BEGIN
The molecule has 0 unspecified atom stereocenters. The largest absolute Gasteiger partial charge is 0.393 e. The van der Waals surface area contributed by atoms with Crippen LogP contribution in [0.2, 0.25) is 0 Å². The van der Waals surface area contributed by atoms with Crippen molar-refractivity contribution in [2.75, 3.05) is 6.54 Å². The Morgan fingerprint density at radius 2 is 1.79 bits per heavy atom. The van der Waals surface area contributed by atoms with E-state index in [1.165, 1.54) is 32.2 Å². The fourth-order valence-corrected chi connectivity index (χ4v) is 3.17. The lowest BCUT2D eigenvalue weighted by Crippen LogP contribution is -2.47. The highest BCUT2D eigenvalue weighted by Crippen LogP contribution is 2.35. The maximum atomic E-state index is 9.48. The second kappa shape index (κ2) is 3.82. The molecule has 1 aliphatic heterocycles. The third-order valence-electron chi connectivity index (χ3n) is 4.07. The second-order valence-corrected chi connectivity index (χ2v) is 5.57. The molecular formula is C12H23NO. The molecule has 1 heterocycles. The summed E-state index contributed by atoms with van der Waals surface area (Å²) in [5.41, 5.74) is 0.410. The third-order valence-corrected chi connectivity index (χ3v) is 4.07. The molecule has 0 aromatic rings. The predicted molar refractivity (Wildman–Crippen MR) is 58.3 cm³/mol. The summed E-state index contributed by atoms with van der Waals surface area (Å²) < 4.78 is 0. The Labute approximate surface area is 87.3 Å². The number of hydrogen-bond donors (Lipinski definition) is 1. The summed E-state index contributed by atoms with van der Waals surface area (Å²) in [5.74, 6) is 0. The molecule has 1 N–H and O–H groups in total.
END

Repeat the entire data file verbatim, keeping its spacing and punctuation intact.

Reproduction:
The molecule has 0 unspecified atom stereocenters. The largest absolute Gasteiger partial charge is 0.393 e. The van der Waals surface area contributed by atoms with Crippen LogP contribution in [0.2, 0.25) is 0 Å². The van der Waals surface area contributed by atoms with Crippen molar-refractivity contribution in [2.75, 3.05) is 6.54 Å². The Morgan fingerprint density at radius 2 is 1.79 bits per heavy atom. The van der Waals surface area contributed by atoms with E-state index in [1.165, 1.54) is 32.2 Å². The fourth-order valence-corrected chi connectivity index (χ4v) is 3.17. The lowest BCUT2D eigenvalue weighted by Crippen LogP contribution is -2.47. The highest BCUT2D eigenvalue weighted by Crippen LogP contribution is 2.35. The maximum atomic E-state index is 9.48. The second kappa shape index (κ2) is 3.82. The molecule has 1 aliphatic heterocycles. The third-order valence-electron chi connectivity index (χ3n) is 4.07. The second-order valence-corrected chi connectivity index (χ2v) is 5.57. The molecular formula is C12H23NO. The molecule has 1 heterocycles. The summed E-state index contributed by atoms with van der Waals surface area (Å²) in [5.41, 5.74) is 0.410. The third-order valence-corrected chi connectivity index (χ3v) is 4.07. The molecule has 0 aromatic rings. The predicted molar refractivity (Wildman–Crippen MR) is 58.3 cm³/mol. The summed E-state index contributed by atoms with van der Waals surface area (Å²) < 4.78 is 0. The Labute approximate surface area is 87.3 Å². The number of hydrogen-bond donors (Lipinski definition) is 1. The summed E-state index contributed by atoms with van der Waals surface area (Å²) in [5.74, 6) is 0. The molecule has 1 N–H and O–H groups in total.